The classic ‘kidnappers who are trying to get the heroine’ is not a subplot, in my opinion, however. I can’t think of when something that important could happen to either of the main characters and not be a part of the main plot. To fit into the ‘Two Subplots, One Love’ idea, we have to ask: Why is the heroine being kidnapped?

For example: Glenda is a reporter and Gunnar is a cop. Glenda is investigating an arms cartel on the docks. The arms dealers find her out and kidnap her. Gunnar has to find her before they kill her. He doesn’t want Glenda to die for several reasons: (1) it’s his duty as a cop, (2) he needs her testimony to solve his case and send the head of the arms cartel to jail, and (3) he’s fallen in love with her despite the fact that he doesn’t want to open up and love someone after the death of his wife.

Glenda wants Gunnar to save her from the kidnappers because (1) she doesn’t want to die, (2) she wants to send the head of the arms cartel to jail, (3) she wants to win that nifty award for her story when she’s the first to crack it, and (4) she’s fallen in love with Gunnar despite the fact that she doesn’t have time for a relationship at this point in her life when she’s trying to forge a journalism career.

However, if one of the secondary characters is kidnapped — let’s say Glenda’s younger brother Gary — then that has potential for being a subplot. Subplots usually involve secondary characters and can intertwine with the main plot because of their relationships to the main characters.

If Gary the investment broker is kidnapped by the arms cartel to lure Glenda to the docks, then it becomes part of the main plot, but if he’s ‘kidnapped’ by his wife Gayle the high-power lawyer for a romantic getaway, then it’s the subplot. Initially distraught over his absence, Glenda learns that even really busy couples can find time for both their careers and their love lives. Both Glenda and Gunnar learn they’re taking things way too seriously and maybe should lighten up a bit. Now you have a hinged subplot affecting the outcome of the main plot.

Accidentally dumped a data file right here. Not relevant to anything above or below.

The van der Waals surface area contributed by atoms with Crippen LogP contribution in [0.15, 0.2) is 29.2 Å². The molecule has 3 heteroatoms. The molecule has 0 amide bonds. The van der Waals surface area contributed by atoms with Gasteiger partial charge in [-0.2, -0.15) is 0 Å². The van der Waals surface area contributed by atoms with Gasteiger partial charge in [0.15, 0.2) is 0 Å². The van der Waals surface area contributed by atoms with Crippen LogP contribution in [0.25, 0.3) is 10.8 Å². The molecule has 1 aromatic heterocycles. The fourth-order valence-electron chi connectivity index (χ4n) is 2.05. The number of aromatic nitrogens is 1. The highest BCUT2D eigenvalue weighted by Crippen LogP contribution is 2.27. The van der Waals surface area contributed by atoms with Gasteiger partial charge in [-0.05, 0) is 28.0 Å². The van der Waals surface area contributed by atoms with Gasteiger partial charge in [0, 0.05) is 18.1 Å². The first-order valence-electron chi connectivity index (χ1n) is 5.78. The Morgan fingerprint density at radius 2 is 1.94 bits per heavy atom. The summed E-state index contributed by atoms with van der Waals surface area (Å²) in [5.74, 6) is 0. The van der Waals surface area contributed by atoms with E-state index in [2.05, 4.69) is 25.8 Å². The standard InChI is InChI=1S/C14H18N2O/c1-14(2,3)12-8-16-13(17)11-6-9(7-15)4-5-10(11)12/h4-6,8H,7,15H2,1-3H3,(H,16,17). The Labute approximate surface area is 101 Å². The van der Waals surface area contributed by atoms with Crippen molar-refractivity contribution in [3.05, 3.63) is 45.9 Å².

The subplot with Gary and Gayle can exist in addition to the ‘Two Subplots, One Love’ idea because it comments on, complicates and supports the main plot, which is the love story between Glenda and Gary.


To reiterate what was said in the Middles article on subplots, in A KNIGHT’S TALE, the midpoint is interwoven with the subplot. The subplot of A KNIGHT’S TALE is concerning William’s herald, Geoff Chaucer who has a gambling problem.

According to Vogler in THE WRITER’S JOURNEY subplots have at least three ‘beats’ or scenes throughout the story, typically one in each act. The three beats in A KNIGHT’S TALE are as follows:

  • The first beat of the subplot scenes is when we meet the naked Geoff ‘trudging’ on the road to Rouen who admits to having been taken for everything he owned. He trades his ability to create ‘patents of nobility’ for William Thatcher in exchange for clean clothes and some food, but ends up sticking with the knightly crew.
  • The second beat of the subplot is interwoven with William’s Tests — when William must bail Geoff out of trouble. William must save Geoff from the ‘thugs’ Simon the Summoner and Peter the Pardoner who’ve come to take their money out of his hide.
  • The third beat of the subplot is when it seems that Geoff is learning to control his gambling problem, but he really isn’t because he convinces William’s three companions to bet with him on William winning the next tournament.

There are two secondary, a underdeveloped, subplots in A KNIGHT’S TALE concerning Princess Jocelyn and Kate the Armorer. Jocelyn is struggling with being the beautiful-but-unreachable princess and the modern woman while Kate, on the other hand, is a young widow who took over her dead husband’s armoring trade and is out to prove she’s an excellent armorer in his stead. The yarns of Jocelyn and Kate’s stories are left a little unfinished, however, but seem to fit in the overall story nonetheless.

For how-to help on using the ABC method of writing a subplot, visit ‘How To Work a Subplot(s)’ by Chuck Dixon at:


Bohnhoff, Maya Kaathryn. ‘Taming the Fictional Wilds,’ Fiction Writer Magazine, April 1999

Grace, Cristine. Top 10 Questions to Ask Yourself as You Begin to Write Your Novel,

Harris, Robert. A Glossary of Literary Terms and A Handbook of Rhetorical Devices, Vanguard University of Southern California,

Phillips, Melanie Anne. ‘Subplots,’ Storymind Dramatica,

Vogler, Christopher. The Writer’s Journey. Michel Wiese Productions, 1998.